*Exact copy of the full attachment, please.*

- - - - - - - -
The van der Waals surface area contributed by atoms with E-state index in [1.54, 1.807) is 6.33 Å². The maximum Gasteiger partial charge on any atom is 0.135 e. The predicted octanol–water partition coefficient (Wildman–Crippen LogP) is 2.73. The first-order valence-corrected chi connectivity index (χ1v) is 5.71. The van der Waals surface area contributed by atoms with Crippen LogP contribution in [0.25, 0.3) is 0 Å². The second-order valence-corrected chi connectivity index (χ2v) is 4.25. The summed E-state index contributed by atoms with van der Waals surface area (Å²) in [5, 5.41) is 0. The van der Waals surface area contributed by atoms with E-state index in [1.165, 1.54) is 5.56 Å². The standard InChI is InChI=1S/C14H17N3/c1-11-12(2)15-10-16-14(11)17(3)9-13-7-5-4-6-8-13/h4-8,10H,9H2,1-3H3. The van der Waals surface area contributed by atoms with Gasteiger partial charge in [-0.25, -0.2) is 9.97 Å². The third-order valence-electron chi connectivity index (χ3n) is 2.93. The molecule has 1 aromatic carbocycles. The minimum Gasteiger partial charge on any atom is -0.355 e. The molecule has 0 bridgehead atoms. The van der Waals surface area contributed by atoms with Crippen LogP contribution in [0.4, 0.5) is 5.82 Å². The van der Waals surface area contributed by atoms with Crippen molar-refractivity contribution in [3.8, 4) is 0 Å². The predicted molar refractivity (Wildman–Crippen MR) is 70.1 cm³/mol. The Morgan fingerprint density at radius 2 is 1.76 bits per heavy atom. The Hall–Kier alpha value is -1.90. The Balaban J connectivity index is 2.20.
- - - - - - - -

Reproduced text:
The van der Waals surface area contributed by atoms with E-state index in [1.54, 1.807) is 6.33 Å². The maximum Gasteiger partial charge on any atom is 0.135 e. The predicted octanol–water partition coefficient (Wildman–Crippen LogP) is 2.73. The first-order valence-corrected chi connectivity index (χ1v) is 5.71. The van der Waals surface area contributed by atoms with Crippen LogP contribution in [0.25, 0.3) is 0 Å². The second-order valence-corrected chi connectivity index (χ2v) is 4.25. The summed E-state index contributed by atoms with van der Waals surface area (Å²) in [5, 5.41) is 0. The van der Waals surface area contributed by atoms with E-state index in [1.165, 1.54) is 5.56 Å². The standard InChI is InChI=1S/C14H17N3/c1-11-12(2)15-10-16-14(11)17(3)9-13-7-5-4-6-8-13/h4-8,10H,9H2,1-3H3. The van der Waals surface area contributed by atoms with Gasteiger partial charge in [-0.25, -0.2) is 9.97 Å². The third-order valence-electron chi connectivity index (χ3n) is 2.93. The molecule has 1 aromatic carbocycles. The minimum Gasteiger partial charge on any atom is -0.355 e. The molecule has 0 bridgehead atoms. The van der Waals surface area contributed by atoms with Crippen LogP contribution in [0.4, 0.5) is 5.82 Å². The van der Waals surface area contributed by atoms with Crippen molar-refractivity contribution in [3.8, 4) is 0 Å². The predicted molar refractivity (Wildman–Crippen MR) is 70.1 cm³/mol. The Morgan fingerprint density at radius 2 is 1.76 bits per heavy atom. The Hall–Kier alpha value is -1.90. The Balaban J connectivity index is 2.20.